2020 AGU ELECTIONS

Allison L. Steiner

Atmospheric Sciences

President-Elect

Bio

Professor, University of Michigan, Ann Arbor, Michigan, USA

Volunteer experience that relates to this position:

I have served as an editor for the Journal of Geophysical Research: Atmospheres from 2014 to 2018, a member of the National Academy of Sciences Board on Atmospheric Science and Climate (2016-present), and a scientific steering committee member for International Land-Ecosystem-Atmosphere Processes Study (iLEAPS; 2015-present) and Global Emissions Inventory Activity (GEIA; 2017-present). Additionally, I was a co-founder of the Earth Sciences Women’s Network (ESWN) and board member from 2008 to 2014 and have worked on diversity activities at the University of Michigan.

Q&A

Council members play critical roles as communication conduits among AGU members and leaders. How will you engage with members of your section to advance AGU’s new strategic plan? How might you facilitate engagement with other sections and people outside AGU to support our mission?

This question takes on an urgent relevance in the COVID-19 world. The events of 2020 will challenge the traditional engagement of AGU and the Atmospheric Sciences section and will require novel ways to maintain and grow our connections with the atmospheric sciences community. It is hard to imagine the 20,000+ person AGU Fall Meeting in the next few years, and future engagement will require creativity across the organization. New ways to interest and support members online, including traditional webinar-style meetings, smaller discussion groups, cross-disciplinary initiatives, and new inroads for community outreach will be needed. While online may not our preferred method of advancing our science, it can provide an opportunity to engage with the global community in a way that may not have been feasible before.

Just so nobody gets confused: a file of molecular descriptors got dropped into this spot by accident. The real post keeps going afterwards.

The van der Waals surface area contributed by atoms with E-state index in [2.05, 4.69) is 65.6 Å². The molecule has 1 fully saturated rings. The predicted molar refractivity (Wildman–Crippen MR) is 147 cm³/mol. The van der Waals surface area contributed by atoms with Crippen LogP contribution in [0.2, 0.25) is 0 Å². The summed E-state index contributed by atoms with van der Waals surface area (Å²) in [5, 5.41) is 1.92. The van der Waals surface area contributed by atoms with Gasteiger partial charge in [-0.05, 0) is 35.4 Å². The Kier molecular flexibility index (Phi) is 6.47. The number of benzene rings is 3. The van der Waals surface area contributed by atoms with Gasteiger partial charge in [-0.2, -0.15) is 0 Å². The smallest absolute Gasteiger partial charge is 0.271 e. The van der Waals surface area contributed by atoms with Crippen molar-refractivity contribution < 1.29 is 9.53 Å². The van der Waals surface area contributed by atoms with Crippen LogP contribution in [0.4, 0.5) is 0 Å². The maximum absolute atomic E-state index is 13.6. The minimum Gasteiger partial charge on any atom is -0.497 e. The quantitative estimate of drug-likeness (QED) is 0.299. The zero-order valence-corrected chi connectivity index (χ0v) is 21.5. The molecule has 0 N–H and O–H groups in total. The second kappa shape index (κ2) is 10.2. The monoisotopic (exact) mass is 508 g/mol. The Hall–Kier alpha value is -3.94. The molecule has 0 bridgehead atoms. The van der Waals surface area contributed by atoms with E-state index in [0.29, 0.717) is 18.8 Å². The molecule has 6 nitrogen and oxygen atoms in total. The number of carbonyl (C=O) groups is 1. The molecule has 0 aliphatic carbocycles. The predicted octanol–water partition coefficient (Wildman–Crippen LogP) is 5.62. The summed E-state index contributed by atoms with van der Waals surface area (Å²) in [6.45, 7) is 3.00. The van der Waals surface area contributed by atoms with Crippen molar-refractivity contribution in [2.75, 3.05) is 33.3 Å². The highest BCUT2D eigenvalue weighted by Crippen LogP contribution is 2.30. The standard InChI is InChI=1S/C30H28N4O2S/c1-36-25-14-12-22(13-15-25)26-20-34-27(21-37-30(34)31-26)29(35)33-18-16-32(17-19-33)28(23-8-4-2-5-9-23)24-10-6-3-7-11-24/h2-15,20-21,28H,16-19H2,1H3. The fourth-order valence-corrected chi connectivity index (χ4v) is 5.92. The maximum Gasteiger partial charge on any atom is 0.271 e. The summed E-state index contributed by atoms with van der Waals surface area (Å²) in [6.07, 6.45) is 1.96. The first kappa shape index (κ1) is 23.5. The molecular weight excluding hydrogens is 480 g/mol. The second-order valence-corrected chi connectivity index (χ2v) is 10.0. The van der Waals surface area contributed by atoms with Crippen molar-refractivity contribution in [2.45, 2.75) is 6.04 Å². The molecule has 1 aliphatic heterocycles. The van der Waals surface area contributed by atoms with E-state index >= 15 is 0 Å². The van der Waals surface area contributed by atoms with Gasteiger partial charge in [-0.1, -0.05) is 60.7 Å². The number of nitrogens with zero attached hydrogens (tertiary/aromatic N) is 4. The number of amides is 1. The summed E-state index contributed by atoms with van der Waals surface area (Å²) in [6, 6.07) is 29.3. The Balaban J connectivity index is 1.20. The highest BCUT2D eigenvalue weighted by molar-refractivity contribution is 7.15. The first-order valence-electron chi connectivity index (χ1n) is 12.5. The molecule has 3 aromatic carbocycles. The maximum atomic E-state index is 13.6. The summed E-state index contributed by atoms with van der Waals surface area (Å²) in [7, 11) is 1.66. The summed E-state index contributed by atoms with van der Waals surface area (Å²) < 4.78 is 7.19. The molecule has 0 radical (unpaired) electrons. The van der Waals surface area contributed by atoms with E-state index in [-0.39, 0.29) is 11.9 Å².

Further calling to this challenge is the current reckoning about race in the United States and its ripples across the globe. As members of the Atmospheric Sciences community, we must look long and hard at our barriers toward creating a diverse, equitable and inclusive place for Black, Indigenous and scientists of color. We must activate the groundswell of support to make long-lasting change.

The zeitgeist of 2020 provides opportunities for the Atmospheric Sciences section to enable this change — the mechanisms may look different than the past, but understanding and improving the climate of the future will not wait. We need to keep moving forward to develop a strong, robust and engaged community that will develop, support and promote the research our members.

Section affiliations:

Atmospheric Sciences; Global Environmental Change